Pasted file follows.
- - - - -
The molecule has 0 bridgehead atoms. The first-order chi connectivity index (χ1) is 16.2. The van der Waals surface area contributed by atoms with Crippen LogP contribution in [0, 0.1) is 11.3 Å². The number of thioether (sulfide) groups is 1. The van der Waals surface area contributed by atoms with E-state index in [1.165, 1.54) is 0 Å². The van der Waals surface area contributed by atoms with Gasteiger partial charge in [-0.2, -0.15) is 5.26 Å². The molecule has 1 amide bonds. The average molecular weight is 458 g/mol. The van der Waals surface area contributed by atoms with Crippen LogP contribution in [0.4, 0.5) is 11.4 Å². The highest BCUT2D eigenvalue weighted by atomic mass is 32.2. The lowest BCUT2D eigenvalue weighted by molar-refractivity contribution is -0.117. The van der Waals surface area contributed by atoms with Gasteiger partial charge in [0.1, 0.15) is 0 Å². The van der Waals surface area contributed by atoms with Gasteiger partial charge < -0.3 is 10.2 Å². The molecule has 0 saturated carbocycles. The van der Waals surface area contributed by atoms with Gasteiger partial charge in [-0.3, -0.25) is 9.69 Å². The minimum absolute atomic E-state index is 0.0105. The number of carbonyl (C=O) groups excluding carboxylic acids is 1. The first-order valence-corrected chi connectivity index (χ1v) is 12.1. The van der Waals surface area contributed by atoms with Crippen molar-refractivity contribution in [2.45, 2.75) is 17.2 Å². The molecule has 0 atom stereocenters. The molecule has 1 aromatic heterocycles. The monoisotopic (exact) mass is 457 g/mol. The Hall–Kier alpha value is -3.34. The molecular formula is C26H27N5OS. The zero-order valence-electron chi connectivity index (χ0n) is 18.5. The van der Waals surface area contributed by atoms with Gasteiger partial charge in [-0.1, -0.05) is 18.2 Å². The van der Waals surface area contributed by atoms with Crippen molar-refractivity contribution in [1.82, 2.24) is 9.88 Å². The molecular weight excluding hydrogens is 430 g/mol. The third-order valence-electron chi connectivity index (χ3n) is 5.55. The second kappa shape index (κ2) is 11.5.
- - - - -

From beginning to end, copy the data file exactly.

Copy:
The molecule has 0 bridgehead atoms. The first-order chi connectivity index (χ1) is 16.2. The van der Waals surface area contributed by atoms with Crippen LogP contribution in [0, 0.1) is 11.3 Å². The number of thioether (sulfide) groups is 1. The van der Waals surface area contributed by atoms with E-state index in [1.165, 1.54) is 0 Å². The van der Waals surface area contributed by atoms with Gasteiger partial charge in [-0.2, -0.15) is 5.26 Å². The molecule has 1 amide bonds. The average molecular weight is 458 g/mol. The van der Waals surface area contributed by atoms with Crippen LogP contribution in [0.4, 0.5) is 11.4 Å². The highest BCUT2D eigenvalue weighted by atomic mass is 32.2. The lowest BCUT2D eigenvalue weighted by molar-refractivity contribution is -0.117. The van der Waals surface area contributed by atoms with Gasteiger partial charge in [0.1, 0.15) is 0 Å². The van der Waals surface area contributed by atoms with Gasteiger partial charge < -0.3 is 10.2 Å². The molecule has 0 saturated carbocycles. The van der Waals surface area contributed by atoms with Gasteiger partial charge in [-0.3, -0.25) is 9.69 Å². The minimum absolute atomic E-state index is 0.0105. The number of carbonyl (C=O) groups excluding carboxylic acids is 1. The first-order valence-corrected chi connectivity index (χ1v) is 12.1. The van der Waals surface area contributed by atoms with Crippen molar-refractivity contribution in [2.45, 2.75) is 17.2 Å². The molecule has 0 atom stereocenters. The molecule has 1 aromatic heterocycles. The monoisotopic (exact) mass is 457 g/mol. The Hall–Kier alpha value is -3.34. The molecular formula is C26H27N5OS. The zero-order valence-electron chi connectivity index (χ0n) is 18.5. The van der Waals surface area contributed by atoms with Gasteiger partial charge in [-0.1, -0.05) is 18.2 Å². The van der Waals surface area contributed by atoms with Crippen molar-refractivity contribution in [1.82, 2.24) is 9.88 Å². The molecular weight excluding hydrogens is 430 g/mol. The third-order valence-electron chi connectivity index (χ3n) is 5.55. The second kappa shape index (κ2) is 11.5.